Calling MVC Actions from Javascript

Suppose we have a very simple action method: it takes no parameters and just returns a string:

public string MyTestMethod()
{
return "Test String";
}

What if we would like to call this action method from javascript through Ajax and to display the value it returns? We can do it with jQuery:

function AjaxDisplayString()
{
$.ajax({
url: @Url.Action("MyTestMethod"),
method: 'GET',
success: function(data) { alert(data); }
});
}

Not so bad, after all. However, let think, about all implications of the above simple raw approach to the interaction with an action method:

  1. Repeating the above code several times in an application is annoying, and error-prone.
  2. We have no access to Razor helpers from within js files, so we can’t use @Url.Action, and other similar methods to compute the Url we need.
  3. The code depends on the action method being marked  as HttpPost or HttpGet. Each time we modify these attributes we have to go through all our js files that might contain references to the action method and change them.

Are there a better ways to interact with an action methods that doesn’t suffer of the above problems? There are some:

  1. We can pack all information that define the details of the call into a standard option object and we may simply write something like:

    $.ajax(options);

  2. There are extensions, like RazorJs, that enable us to write Razor syntax into Js files (http://john.katsiotis.com/blog/razorjs—write-razor-inside-your-javascript-files)
  3. Actually problem 3. this is not easy to solve….

However, is there a way to solve all the above problems together? This lead me to conceive JsAction.
Well, now that the we made the problem clear, we are ready to go through JsAction and see how it can help us. JsAction can be installed in 2 ways:

  1. By downloading the library from download page and by referencing it in Visual Studio
  2. By using the NuGet package manager and adding the JsAction package.
    Go to Tools -> Library Package Manager -> Add Library Package Reference and select OnLine. Once located the package press install.

You just need to add script references  to the pages that use it. This is easily accomplished by placing the reference into the layout pages (usually your layout.cshtml). It must be called after the jQuery reference:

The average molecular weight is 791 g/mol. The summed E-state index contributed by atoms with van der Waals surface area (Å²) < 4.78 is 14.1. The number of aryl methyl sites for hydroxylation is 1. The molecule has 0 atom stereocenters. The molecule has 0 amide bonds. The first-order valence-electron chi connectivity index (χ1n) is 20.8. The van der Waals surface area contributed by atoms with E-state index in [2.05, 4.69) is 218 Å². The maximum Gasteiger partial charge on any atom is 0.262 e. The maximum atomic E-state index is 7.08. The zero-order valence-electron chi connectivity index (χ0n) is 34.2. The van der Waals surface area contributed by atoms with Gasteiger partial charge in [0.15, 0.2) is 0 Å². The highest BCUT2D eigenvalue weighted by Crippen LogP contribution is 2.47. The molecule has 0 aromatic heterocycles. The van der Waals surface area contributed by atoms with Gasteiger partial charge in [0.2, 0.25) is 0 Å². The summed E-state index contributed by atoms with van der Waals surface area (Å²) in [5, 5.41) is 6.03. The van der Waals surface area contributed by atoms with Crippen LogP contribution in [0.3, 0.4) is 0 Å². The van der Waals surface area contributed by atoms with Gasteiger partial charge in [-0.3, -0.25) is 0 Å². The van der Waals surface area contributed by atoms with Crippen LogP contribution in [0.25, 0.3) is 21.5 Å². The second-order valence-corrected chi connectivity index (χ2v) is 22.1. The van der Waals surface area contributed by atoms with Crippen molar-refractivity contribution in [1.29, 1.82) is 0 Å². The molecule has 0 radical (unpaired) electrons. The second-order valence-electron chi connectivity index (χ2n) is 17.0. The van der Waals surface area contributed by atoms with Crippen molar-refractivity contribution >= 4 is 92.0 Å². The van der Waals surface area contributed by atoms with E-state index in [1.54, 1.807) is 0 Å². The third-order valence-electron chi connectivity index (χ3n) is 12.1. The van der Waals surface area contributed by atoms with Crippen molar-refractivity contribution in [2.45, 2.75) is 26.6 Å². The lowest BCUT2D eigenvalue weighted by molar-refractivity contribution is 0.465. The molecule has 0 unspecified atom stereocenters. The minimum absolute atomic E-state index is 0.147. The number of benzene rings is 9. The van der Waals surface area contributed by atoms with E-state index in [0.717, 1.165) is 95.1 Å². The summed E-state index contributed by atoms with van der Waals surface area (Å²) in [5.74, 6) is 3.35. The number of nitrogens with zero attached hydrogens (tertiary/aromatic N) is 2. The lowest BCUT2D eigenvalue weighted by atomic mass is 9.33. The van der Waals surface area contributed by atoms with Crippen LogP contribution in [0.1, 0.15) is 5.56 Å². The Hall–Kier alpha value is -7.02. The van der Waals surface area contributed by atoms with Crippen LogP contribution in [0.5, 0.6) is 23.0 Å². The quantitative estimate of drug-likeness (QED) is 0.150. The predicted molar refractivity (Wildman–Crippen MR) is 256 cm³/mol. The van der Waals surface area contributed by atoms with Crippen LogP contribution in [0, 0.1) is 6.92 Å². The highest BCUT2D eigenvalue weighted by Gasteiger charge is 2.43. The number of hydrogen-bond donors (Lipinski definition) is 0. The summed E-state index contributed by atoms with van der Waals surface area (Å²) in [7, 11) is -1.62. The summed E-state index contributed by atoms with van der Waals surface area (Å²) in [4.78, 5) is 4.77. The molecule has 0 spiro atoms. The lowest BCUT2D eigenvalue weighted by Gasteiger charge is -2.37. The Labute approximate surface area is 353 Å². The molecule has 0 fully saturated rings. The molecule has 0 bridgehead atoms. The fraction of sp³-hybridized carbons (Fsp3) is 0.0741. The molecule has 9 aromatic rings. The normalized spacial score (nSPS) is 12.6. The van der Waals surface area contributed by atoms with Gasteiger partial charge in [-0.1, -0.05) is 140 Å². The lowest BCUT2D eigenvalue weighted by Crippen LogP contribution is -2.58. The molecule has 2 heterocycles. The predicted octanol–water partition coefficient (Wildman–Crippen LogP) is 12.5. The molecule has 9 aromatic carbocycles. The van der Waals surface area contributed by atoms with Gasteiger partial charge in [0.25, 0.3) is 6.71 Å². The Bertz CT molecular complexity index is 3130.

@using JsAction
<!DOCTYPE html>
<html>
<head>
<meta charset="utf-8" />
<title>@ViewBag.Title</title>
<link href="@Url.Content("~/Content/Site.css")" rel="stylesheet" type="text/css" />
<script src="../../Scripts/jquery-1.7.1.min.js" type="text/javascript"></script>
<script src="../../Scripts/jquery.unobtrusive-ajax.min.js" type="text/javascript"></script>
@Html.JsAction()
<script src="../../Scripts/script.js" type="text/javascript"></script>
</head>
<body>
@RenderBody()
</body>
</html>

NOTE: script.js is not a part of the libray but just the example javascript file that needs to call the action method. Clearly we must place it after the jsAction reference.
Simple Usage
Once configuration is done, we can use JsAction. Let’s take the usual Home controller class and let decorate the methods we would like to call from the client with JsAction attribute:

[JsAction()]
public string MyTestMethod(int a, int b)
{
return (a+b).ToString();
}

For sake of simplicity let’s use just the default parameterless costructor, further options can be found in the documentation. JsAction  creates a JsActions object containing all methods we marked with the JsAction attribute. Now we are ready to use them from Javascript code with the pattern JsAction.ControllerName.Method:

$(document).ready(function () {
var ret = JsActions.Home.MyTestMethod(1,2);
});

Where “ret” is the object returned by the $.ajax call.
According to the jQuery documentation: